I'm not saying either narrative is the "correct" one, and of course I believe that life is rarely black and white, there's always a grey area sot here could be truth to both.

But the idea of these two competing narratives being possible leaves us sitting here trying to interpret everything that happens through each of those lenses.

-- Lots of scouts let go,... fits narrative #1 because we are going to a more data and analytics driven appraoch.   Fits narrative #2 because we are saving scouts salaries & travel expenses.  

-- Seems like we are spending more of our international allotment than before, but not yet as much as the top teams do.   Not enough is known yet to see which way this one falls.

-- We know they have invested in new technologies for the minor leaguers to monitor their swings, body movement, and pitcher delivery, so that's a plus for the positive narrative.

We wait and see what people, how many, and at what expense, get hired by the organization this offseason.  Do they hire a bunch of 23 year old intern types willing to work cheap to get into the baseball industry in lieu of veteran scouts who were at the peak of their earning?   Or do they hire well respected, well paid people from other organizations?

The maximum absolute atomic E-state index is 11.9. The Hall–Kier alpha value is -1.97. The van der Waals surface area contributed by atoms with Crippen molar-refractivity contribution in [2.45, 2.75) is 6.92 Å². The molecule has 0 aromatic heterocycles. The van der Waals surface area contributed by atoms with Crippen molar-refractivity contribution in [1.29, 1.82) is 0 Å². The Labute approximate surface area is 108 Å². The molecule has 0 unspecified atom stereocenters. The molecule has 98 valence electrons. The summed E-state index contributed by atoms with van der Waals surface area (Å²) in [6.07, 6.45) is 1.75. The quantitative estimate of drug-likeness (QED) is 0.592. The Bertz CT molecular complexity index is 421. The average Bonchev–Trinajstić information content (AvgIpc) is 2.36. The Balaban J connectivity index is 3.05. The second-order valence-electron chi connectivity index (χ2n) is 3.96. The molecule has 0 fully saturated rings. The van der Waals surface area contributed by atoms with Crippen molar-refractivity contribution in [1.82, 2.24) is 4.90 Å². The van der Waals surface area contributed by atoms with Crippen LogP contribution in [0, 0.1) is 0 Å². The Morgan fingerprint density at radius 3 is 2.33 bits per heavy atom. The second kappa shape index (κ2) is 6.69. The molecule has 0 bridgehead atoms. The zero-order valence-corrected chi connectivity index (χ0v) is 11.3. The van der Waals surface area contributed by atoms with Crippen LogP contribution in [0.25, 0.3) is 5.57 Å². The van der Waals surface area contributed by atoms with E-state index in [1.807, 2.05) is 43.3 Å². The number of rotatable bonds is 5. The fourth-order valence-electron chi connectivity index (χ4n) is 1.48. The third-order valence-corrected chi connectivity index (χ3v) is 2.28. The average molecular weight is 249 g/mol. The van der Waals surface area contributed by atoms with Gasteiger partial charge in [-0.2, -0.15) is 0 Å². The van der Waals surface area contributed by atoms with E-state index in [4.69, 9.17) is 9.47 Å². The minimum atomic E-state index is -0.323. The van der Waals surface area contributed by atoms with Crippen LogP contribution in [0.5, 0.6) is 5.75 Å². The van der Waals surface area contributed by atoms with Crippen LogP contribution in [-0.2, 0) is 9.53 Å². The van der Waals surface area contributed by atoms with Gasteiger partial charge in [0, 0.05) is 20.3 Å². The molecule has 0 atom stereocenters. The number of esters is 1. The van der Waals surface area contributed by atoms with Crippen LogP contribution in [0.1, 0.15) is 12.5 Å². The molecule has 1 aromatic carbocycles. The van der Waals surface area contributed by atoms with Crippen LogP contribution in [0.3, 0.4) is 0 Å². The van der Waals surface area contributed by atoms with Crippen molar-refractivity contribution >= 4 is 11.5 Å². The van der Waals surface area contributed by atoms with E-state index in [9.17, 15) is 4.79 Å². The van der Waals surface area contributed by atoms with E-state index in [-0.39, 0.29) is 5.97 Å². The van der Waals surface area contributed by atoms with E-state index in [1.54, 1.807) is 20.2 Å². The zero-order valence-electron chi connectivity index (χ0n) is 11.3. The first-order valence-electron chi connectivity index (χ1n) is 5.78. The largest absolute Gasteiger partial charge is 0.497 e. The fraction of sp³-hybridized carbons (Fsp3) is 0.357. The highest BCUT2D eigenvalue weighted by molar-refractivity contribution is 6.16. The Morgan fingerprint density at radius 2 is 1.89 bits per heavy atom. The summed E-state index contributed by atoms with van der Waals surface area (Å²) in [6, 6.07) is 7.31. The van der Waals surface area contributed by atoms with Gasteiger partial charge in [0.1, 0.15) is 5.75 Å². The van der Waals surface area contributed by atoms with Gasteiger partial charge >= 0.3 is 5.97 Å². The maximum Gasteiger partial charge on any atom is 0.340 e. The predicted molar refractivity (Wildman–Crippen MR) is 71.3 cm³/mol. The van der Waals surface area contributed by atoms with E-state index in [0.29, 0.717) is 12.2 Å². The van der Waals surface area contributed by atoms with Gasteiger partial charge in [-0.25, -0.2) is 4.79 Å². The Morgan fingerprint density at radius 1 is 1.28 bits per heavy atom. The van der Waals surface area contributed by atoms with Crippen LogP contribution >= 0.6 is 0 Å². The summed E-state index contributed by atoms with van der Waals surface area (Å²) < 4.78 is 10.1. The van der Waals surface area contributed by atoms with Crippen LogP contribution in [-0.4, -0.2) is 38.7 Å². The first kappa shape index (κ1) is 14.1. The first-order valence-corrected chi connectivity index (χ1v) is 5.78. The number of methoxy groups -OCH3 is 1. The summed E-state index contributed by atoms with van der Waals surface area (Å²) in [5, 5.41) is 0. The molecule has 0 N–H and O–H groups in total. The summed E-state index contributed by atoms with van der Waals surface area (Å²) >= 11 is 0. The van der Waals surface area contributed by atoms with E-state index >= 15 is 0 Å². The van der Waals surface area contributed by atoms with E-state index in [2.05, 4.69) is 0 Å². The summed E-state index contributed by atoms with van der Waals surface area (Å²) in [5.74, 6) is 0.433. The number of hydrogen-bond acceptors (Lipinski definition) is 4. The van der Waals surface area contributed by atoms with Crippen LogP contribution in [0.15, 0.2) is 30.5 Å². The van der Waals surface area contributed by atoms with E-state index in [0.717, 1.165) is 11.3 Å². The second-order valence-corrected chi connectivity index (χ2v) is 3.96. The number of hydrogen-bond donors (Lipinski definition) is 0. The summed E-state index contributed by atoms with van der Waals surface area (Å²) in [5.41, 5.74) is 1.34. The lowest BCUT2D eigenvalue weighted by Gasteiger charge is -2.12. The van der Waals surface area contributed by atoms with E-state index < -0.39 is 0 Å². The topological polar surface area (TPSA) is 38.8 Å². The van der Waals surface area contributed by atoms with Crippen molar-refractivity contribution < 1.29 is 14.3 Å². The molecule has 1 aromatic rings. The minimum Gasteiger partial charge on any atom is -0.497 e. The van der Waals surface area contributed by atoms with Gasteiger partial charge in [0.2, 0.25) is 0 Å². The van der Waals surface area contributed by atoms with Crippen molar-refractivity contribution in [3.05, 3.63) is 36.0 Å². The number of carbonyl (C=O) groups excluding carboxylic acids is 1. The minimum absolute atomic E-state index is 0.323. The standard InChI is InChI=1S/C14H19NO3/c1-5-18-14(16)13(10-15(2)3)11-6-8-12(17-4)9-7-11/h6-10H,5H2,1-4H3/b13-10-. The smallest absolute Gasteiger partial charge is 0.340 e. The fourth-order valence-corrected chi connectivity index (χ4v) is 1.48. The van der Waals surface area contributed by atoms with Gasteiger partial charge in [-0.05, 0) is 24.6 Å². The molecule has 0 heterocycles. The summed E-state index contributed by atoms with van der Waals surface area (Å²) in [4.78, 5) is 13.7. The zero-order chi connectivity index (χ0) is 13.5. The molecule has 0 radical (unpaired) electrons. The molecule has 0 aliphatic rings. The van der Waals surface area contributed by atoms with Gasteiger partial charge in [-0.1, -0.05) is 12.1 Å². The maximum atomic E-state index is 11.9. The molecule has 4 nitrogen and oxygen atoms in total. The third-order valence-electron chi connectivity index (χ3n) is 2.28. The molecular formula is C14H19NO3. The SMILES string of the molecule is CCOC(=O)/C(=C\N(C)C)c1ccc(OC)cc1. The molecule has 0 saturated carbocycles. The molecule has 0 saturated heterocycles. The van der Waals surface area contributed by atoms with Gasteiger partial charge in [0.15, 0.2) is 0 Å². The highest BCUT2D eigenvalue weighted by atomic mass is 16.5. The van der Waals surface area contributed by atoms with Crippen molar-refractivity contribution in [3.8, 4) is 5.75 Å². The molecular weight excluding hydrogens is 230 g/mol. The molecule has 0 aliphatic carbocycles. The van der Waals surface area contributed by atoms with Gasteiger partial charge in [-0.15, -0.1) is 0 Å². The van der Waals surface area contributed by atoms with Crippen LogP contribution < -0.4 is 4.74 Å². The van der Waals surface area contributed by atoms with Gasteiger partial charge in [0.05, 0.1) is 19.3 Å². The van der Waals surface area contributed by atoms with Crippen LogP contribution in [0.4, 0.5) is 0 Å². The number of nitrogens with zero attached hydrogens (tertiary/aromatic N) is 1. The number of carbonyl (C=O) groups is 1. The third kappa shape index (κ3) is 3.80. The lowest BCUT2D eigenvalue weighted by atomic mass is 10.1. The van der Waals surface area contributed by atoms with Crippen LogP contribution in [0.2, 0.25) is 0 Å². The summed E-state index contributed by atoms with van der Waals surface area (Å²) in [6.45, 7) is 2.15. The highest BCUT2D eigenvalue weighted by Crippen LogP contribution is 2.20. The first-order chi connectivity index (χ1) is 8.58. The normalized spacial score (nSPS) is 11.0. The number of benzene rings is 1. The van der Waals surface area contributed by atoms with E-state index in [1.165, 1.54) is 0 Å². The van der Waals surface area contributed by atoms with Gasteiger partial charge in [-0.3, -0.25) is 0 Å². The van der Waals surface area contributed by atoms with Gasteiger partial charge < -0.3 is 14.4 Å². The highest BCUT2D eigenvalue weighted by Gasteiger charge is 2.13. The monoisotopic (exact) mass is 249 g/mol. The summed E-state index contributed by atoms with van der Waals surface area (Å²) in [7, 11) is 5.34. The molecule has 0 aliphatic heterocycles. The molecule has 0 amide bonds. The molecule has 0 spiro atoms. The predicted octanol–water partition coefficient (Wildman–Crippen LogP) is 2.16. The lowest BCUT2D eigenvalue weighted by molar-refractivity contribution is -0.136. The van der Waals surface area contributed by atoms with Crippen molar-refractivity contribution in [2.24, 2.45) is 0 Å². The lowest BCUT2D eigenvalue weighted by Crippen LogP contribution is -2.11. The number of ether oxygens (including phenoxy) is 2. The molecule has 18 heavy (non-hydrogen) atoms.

Do they spend money on facilities in the Dominican?   Do they hire more international scouts to cover lesser known areas of the world where valuable players will be found?  

Lots of things will be very hard for us to judge.   They could be making significant spending on  technology investments in things that will greatly improve our minor league system, or not.   And we don't really have much of a way of knowing.   

So when we see something occur like the cancellation of Fanfest, if you already believe in the cynical narrative (or at the very least have a little nagging fear in the back of your head that it might be true)...it's natural to wonder if this isn't just one part of a massive cost-cutting scheme that means this operation will be run as bare bones as possible to generate maximum revenue for the next few years.   Even if you don't believe that yourself, there ARE people out there who will definitely believe that.   As Frobby says, the Orioles need to get ahead of the narrative and so far they have not.   It's just a matter of time before Meoli or Schmuck or Connolly writes a full length article about the long tradition of Fanfest ending, which means that instead of a few hundred of us fanatics on a message board knowing about it, tens of thousands of people will be talking about it and wondering what it means.